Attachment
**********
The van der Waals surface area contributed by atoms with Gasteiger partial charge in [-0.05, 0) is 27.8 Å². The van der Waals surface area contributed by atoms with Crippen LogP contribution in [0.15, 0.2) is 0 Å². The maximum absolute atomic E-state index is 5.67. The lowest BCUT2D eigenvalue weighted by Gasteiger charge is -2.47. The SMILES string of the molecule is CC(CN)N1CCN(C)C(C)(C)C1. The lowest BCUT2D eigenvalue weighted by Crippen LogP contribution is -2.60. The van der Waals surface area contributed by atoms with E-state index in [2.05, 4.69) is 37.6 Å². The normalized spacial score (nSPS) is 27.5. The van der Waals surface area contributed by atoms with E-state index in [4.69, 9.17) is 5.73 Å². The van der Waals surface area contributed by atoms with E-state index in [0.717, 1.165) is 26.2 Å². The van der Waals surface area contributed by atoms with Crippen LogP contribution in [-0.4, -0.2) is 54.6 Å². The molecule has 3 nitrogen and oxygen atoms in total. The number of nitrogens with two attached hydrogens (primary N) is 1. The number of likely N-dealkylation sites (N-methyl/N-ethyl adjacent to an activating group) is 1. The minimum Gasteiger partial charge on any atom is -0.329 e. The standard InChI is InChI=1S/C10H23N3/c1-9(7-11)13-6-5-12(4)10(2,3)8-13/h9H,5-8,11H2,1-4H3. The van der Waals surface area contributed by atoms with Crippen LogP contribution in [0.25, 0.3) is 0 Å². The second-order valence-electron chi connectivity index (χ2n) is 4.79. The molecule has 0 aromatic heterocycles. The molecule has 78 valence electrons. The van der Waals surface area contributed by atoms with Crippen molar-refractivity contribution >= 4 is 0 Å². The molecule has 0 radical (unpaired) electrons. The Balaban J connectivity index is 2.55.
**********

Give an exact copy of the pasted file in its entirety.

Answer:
The van der Waals surface area contributed by atoms with Gasteiger partial charge in [-0.05, 0) is 27.8 Å². The van der Waals surface area contributed by atoms with Crippen LogP contribution in [0.15, 0.2) is 0 Å². The maximum absolute atomic E-state index is 5.67. The lowest BCUT2D eigenvalue weighted by Gasteiger charge is -2.47. The SMILES string of the molecule is CC(CN)N1CCN(C)C(C)(C)C1. The lowest BCUT2D eigenvalue weighted by Crippen LogP contribution is -2.60. The van der Waals surface area contributed by atoms with E-state index in [2.05, 4.69) is 37.6 Å². The normalized spacial score (nSPS) is 27.5. The van der Waals surface area contributed by atoms with E-state index in [4.69, 9.17) is 5.73 Å². The van der Waals surface area contributed by atoms with E-state index in [0.717, 1.165) is 26.2 Å². The van der Waals surface area contributed by atoms with Crippen LogP contribution in [-0.4, -0.2) is 54.6 Å². The molecule has 3 nitrogen and oxygen atoms in total. The number of nitrogens with two attached hydrogens (primary N) is 1. The number of likely N-dealkylation sites (N-methyl/N-ethyl adjacent to an activating group) is 1. The minimum Gasteiger partial charge on any atom is -0.329 e. The standard InChI is InChI=1S/C10H23N3/c1-9(7-11)13-6-5-12(4)10(2,3)8-13/h9H,5-8,11H2,1-4H3. The van der Waals surface area contributed by atoms with Crippen LogP contribution in [0.25, 0.3) is 0 Å². The second-order valence-electron chi connectivity index (χ2n) is 4.79. The molecule has 0 aromatic heterocycles. The molecule has 78 valence electrons. The van der Waals surface area contributed by atoms with Crippen molar-refractivity contribution >= 4 is 0 Å². The molecule has 0 radical (unpaired) electrons. The Balaban J connectivity index is 2.55.